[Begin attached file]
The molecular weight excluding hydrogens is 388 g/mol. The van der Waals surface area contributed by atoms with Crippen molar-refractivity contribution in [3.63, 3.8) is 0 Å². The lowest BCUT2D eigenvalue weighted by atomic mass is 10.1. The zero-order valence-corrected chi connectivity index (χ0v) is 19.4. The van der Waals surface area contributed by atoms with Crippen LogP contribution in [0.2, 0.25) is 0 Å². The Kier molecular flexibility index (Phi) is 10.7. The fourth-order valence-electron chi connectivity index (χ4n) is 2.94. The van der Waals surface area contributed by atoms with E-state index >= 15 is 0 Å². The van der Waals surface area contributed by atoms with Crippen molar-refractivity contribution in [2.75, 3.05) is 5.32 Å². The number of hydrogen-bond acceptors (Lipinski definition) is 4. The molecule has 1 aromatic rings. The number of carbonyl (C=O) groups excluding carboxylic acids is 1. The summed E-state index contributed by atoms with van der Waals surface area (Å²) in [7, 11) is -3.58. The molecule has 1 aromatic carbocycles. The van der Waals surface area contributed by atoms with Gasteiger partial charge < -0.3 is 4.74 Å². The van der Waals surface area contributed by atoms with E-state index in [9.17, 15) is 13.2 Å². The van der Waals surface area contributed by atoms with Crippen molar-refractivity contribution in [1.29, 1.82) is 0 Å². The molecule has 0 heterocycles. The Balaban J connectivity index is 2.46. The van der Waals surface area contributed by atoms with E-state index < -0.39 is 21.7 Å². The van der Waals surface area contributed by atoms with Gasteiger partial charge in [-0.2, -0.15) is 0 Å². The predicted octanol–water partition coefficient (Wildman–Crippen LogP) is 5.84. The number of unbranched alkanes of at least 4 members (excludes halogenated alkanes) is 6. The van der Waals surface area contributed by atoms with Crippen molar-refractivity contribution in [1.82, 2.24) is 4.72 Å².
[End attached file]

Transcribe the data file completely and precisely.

The molecular weight excluding hydrogens is 388 g/mol. The van der Waals surface area contributed by atoms with Crippen molar-refractivity contribution in [3.63, 3.8) is 0 Å². The lowest BCUT2D eigenvalue weighted by atomic mass is 10.1. The zero-order valence-corrected chi connectivity index (χ0v) is 19.4. The van der Waals surface area contributed by atoms with Crippen LogP contribution in [0.2, 0.25) is 0 Å². The Kier molecular flexibility index (Phi) is 10.7. The fourth-order valence-electron chi connectivity index (χ4n) is 2.94. The van der Waals surface area contributed by atoms with E-state index >= 15 is 0 Å². The van der Waals surface area contributed by atoms with Crippen molar-refractivity contribution in [2.75, 3.05) is 5.32 Å². The number of hydrogen-bond acceptors (Lipinski definition) is 4. The molecule has 1 aromatic rings. The number of carbonyl (C=O) groups excluding carboxylic acids is 1. The summed E-state index contributed by atoms with van der Waals surface area (Å²) in [7, 11) is -3.58. The molecule has 1 aromatic carbocycles. The van der Waals surface area contributed by atoms with Gasteiger partial charge < -0.3 is 4.74 Å². The van der Waals surface area contributed by atoms with E-state index in [9.17, 15) is 13.2 Å². The van der Waals surface area contributed by atoms with Crippen molar-refractivity contribution in [1.29, 1.82) is 0 Å². The molecule has 0 heterocycles. The Balaban J connectivity index is 2.46. The van der Waals surface area contributed by atoms with E-state index < -0.39 is 21.7 Å². The van der Waals surface area contributed by atoms with Gasteiger partial charge in [-0.2, -0.15) is 0 Å². The predicted octanol–water partition coefficient (Wildman–Crippen LogP) is 5.84. The number of unbranched alkanes of at least 4 members (excludes halogenated alkanes) is 6. The van der Waals surface area contributed by atoms with Crippen molar-refractivity contribution in [1.82, 2.24) is 4.72 Å².